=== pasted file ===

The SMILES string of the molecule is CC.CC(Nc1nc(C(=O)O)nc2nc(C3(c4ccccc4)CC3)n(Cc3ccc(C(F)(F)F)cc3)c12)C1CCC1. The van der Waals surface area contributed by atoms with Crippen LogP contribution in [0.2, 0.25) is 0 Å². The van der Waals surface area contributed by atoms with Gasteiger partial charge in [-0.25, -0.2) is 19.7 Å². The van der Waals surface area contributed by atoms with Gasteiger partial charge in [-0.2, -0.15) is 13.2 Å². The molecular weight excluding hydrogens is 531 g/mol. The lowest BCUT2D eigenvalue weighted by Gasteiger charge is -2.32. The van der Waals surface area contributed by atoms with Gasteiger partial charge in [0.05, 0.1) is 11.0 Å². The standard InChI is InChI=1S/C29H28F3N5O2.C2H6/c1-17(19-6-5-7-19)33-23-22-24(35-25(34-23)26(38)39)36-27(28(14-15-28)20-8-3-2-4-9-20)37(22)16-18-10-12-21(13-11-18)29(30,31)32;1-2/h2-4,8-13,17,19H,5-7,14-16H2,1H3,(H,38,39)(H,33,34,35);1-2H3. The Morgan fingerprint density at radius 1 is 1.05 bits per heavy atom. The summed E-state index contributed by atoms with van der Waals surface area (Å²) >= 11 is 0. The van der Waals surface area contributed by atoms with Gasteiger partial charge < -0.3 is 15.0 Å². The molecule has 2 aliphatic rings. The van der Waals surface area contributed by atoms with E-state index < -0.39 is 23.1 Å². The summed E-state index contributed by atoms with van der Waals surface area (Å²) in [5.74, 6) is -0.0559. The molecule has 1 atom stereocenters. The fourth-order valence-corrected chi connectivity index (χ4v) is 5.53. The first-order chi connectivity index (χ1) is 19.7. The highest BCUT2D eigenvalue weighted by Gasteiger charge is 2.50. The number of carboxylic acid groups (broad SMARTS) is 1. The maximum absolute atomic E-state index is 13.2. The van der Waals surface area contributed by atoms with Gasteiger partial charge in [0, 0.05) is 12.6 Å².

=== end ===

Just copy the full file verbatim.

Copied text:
The SMILES string of the molecule is CC.CC(Nc1nc(C(=O)O)nc2nc(C3(c4ccccc4)CC3)n(Cc3ccc(C(F)(F)F)cc3)c12)C1CCC1. The van der Waals surface area contributed by atoms with Crippen LogP contribution in [0.2, 0.25) is 0 Å². The van der Waals surface area contributed by atoms with Gasteiger partial charge in [-0.25, -0.2) is 19.7 Å². The van der Waals surface area contributed by atoms with Gasteiger partial charge in [-0.2, -0.15) is 13.2 Å². The molecular weight excluding hydrogens is 531 g/mol. The lowest BCUT2D eigenvalue weighted by Gasteiger charge is -2.32. The van der Waals surface area contributed by atoms with Gasteiger partial charge in [0.05, 0.1) is 11.0 Å². The standard InChI is InChI=1S/C29H28F3N5O2.C2H6/c1-17(19-6-5-7-19)33-23-22-24(35-25(34-23)26(38)39)36-27(28(14-15-28)20-8-3-2-4-9-20)37(22)16-18-10-12-21(13-11-18)29(30,31)32;1-2/h2-4,8-13,17,19H,5-7,14-16H2,1H3,(H,38,39)(H,33,34,35);1-2H3. The Morgan fingerprint density at radius 1 is 1.05 bits per heavy atom. The summed E-state index contributed by atoms with van der Waals surface area (Å²) >= 11 is 0. The van der Waals surface area contributed by atoms with Gasteiger partial charge < -0.3 is 15.0 Å². The molecule has 2 aliphatic rings. The van der Waals surface area contributed by atoms with E-state index < -0.39 is 23.1 Å². The summed E-state index contributed by atoms with van der Waals surface area (Å²) in [5.74, 6) is -0.0559. The molecule has 1 atom stereocenters. The fourth-order valence-corrected chi connectivity index (χ4v) is 5.53. The first-order chi connectivity index (χ1) is 19.7. The highest BCUT2D eigenvalue weighted by Gasteiger charge is 2.50. The number of carboxylic acid groups (broad SMARTS) is 1. The maximum absolute atomic E-state index is 13.2. The van der Waals surface area contributed by atoms with Gasteiger partial charge in [0, 0.05) is 12.6 Å².